TPM1

From Wikipedia, the free encyclopedia
Jump to: navigation, search
Tropomyosin 1 (alpha)
Protein TPM1 PDB 1c1g.png
PDB rendering based on 1c1g.
Available structures
PDB Ortholog search: PDBe, RCSB
Identifiers
Symbols TPM1 ; C15orf13; CMD1Y; CMH3; HTM-alpha; LVNC9; TMSA
External IDs OMIM191010 MGI98809 HomoloGene121635 GeneCards: TPM1 Gene
RNA expression pattern
PBB GE TPM1 210986 s at tn.png
PBB GE TPM1 206116 s at tn.png
PBB GE TPM1 210987 x at tn.png
More reference expression data
Orthologs
Species Human Mouse
Entrez 7168 22003
Ensembl ENSG00000140416 ENSMUSG00000032366
UniProt P09493 Q545Y3
RefSeq (mRNA) NM_000366 NM_024427
RefSeq (protein) NP_000357 NP_077745
Location (UCSC) Chr 15:
63.33 – 63.36 Mb
Chr 9:
66.82 – 66.85 Mb
PubMed search [1] [2]

Tropomyosin alpha-1 chain is a protein that in humans is encoded by the TPM1 gene.[1] This gene is a member of the tropomyosin (Tm) family of highly conserved, widely distributed actin-binding proteins involved in the contractile system of striated and smooth muscles and the cytoskeleton of non-muscle cells.

Structure[edit]

Tm is a 32.7 kDa protein composed of 284 amino acids.[2] Tm is a flexible protein homodimer or heterodimer composed of two alpha-helical chains, which adopt a bent coiled coil conformation to wrap around the seven actin molecules in a functional unit of muscle.[3] It is polymerized end to end along the two grooves of actin filaments and provides stability to the filaments. Human striated muscles express protein from the TPM1 (α-Tm), TPM2 (β-Tm) and TPM3 (γ-Tm) genes, with α-Tm being the predominant isoform in striated muscle. In human cardiac muscle the ratio of α-Tm to β-Tm is roughly 5:1.[4]

Function[edit]

Tm functions in association with the troponin complex to regulate the calcium-dependent interaction of actin and myosin during muscle contraction. Tm molecules are arranged head-to-tail along the actin thin filament, and are a key component in cooperative activation of muscle. A three state model has been proposed by McKillop and Geeves,[5] which describes the positions of Tm during a cardiac cycle. The blocked (B) state occurs in diastole when intracellular calcium is low and Tm blocks the myosin binding site on actin. The closed (C) state is when Tm is positioned on the inner groove of actin; in this state myosin is in a "cocked" position where heads are weakly bound and not generating force. The myosin binding (M) state is when Tm is further displaced from actin by myosin crossbridges that are strongly-bound and actively generating force. In addition to actin, Tm binds troponin T (TnT). TnT tethers the region of head-to-tail overlap of subsequent Tm molecules to actin.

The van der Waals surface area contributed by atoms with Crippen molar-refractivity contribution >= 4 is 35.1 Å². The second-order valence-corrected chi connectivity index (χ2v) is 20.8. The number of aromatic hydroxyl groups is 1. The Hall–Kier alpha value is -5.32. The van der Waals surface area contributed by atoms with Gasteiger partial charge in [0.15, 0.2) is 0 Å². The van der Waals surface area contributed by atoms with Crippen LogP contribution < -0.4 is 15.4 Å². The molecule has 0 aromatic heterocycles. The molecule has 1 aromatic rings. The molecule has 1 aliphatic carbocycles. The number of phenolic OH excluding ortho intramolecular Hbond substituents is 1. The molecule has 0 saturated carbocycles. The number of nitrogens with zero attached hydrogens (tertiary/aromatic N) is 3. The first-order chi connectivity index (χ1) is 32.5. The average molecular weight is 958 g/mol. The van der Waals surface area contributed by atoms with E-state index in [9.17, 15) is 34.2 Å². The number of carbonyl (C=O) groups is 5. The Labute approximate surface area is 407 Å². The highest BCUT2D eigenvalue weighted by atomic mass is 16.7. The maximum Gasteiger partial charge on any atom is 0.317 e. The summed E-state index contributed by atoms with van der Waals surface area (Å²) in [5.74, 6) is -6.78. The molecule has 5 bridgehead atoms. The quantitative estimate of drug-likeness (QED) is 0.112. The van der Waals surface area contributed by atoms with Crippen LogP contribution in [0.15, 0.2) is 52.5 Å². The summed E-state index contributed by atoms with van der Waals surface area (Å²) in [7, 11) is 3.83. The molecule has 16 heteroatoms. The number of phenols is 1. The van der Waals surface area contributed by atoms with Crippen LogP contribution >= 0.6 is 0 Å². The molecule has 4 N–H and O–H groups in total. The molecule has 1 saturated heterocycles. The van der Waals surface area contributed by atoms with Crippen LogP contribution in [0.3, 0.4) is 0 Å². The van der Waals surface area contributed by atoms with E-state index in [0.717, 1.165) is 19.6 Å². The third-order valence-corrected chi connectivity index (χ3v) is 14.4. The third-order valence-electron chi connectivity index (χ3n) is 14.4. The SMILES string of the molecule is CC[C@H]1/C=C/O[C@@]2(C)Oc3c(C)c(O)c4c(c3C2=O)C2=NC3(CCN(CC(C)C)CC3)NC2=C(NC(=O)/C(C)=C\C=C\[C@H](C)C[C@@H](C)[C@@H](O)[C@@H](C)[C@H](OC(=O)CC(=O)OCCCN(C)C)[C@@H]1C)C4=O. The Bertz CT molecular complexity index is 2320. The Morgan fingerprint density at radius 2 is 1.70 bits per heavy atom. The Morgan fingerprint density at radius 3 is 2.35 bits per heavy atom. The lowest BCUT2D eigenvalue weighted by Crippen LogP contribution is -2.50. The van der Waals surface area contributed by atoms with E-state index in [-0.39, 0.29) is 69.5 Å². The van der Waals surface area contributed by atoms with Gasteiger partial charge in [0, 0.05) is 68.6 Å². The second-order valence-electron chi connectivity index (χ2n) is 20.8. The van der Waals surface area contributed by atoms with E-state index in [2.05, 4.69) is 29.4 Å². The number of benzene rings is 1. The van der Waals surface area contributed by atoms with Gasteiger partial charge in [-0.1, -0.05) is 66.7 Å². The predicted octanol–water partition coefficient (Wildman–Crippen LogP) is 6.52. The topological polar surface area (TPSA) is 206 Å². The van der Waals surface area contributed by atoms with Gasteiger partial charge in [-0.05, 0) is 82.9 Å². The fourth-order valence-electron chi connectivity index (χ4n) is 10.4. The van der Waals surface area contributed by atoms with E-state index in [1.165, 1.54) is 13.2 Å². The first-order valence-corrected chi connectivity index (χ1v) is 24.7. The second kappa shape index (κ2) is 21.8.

Clinical Significance[edit]

Mutations in TPM1 have been associated with hypertrophic cardiomyopathy (HCM) and dilated cardiomyopathy. HCM mutations tend to cluster around the N-terminal region and a primary actin binding region known as period 5.[6]

References[edit]

  1. ^ Mogensen J, Kruse TA, Borglum AD (Jun 1999). "Refined localization of the human alpha-tropomyosin gene (TPM1) by genetic mapping". Cytogenet Cell Genet 84 (1-2): 35–6. doi:10.1159/000015207. PMID 10343096. 
  2. ^ http://www.heartproteome.org/copa/ProteinInfo.aspx?QType=Protein%20ID&QValue=P09493.  Missing or empty |title= (help)
  3. ^ Brown, J. H.; Kim, K. H.; Jun, G; Greenfield, N. J.; Dominguez, R; Volkmann, N; Hitchcock-Degregori, S. E.; Cohen, C (2001). "Deciphering the design of the tropomyosin molecule". Proceedings of the National Academy of Sciences 98 (15): 8496–501. doi:10.1073/pnas.131219198. PMC 37464. PMID 11438684.  edit
  4. ^ Yin, Z; Ren, J; Guo, W (2015). "Sarcomeric protein isoform transitions in cardiac muscle: A journey to heart failure". Biochimica et Biophysica Acta (BBA) - Molecular Basis of Disease 1852 (1): 47–52. doi:10.1016/j.bbadis.2014.11.003. PMC 4268308. PMID 25446994.  edit
  5. ^ McKillop, D. F.; Geeves, M. A. (1993). "Regulation of the interaction between actin and myosin subfragment 1: Evidence for three states of the thin filament". Biophysical Journal 65 (2): 693–701. doi:10.1016/S0006-3495(93)81110-X. PMC 1225772. PMID 8218897.  edit
  6. ^ Tardiff, J. C. (2011). "Thin filament mutations: Developing an integrative approach to a complex disorder". Circulation Research 108 (6): 765–82. doi:10.1161/CIRCRESAHA.110.224170. PMC 3075069. PMID 21415410.  edit

Further reading[edit]

External links[edit]


  1. ^ Zong, N. C.; Li, H; Li, H; Lam, M. P.; Jimenez, R. C.; Kim, C. S.; Deng, N; Kim, A. K.; Choi, J. H.; Zelaya, I; Liem, D; Meyer, D; Odeberg, J; Fang, C; Lu, H. J.; Xu, T; Weiss, J; Duan, H; Uhlen, M; Yates Jr, 3rd; Apweiler, R; Ge, J; Hermjakob, H; Ping, P (2013). "Integration of cardiac proteome biology and medicine by a specialized knowledgebase". Circulation Research 113 (9): 1043–53. doi:10.1161/CIRCRESAHA.113.301151. PMC 4076475. PMID 23965338.  edit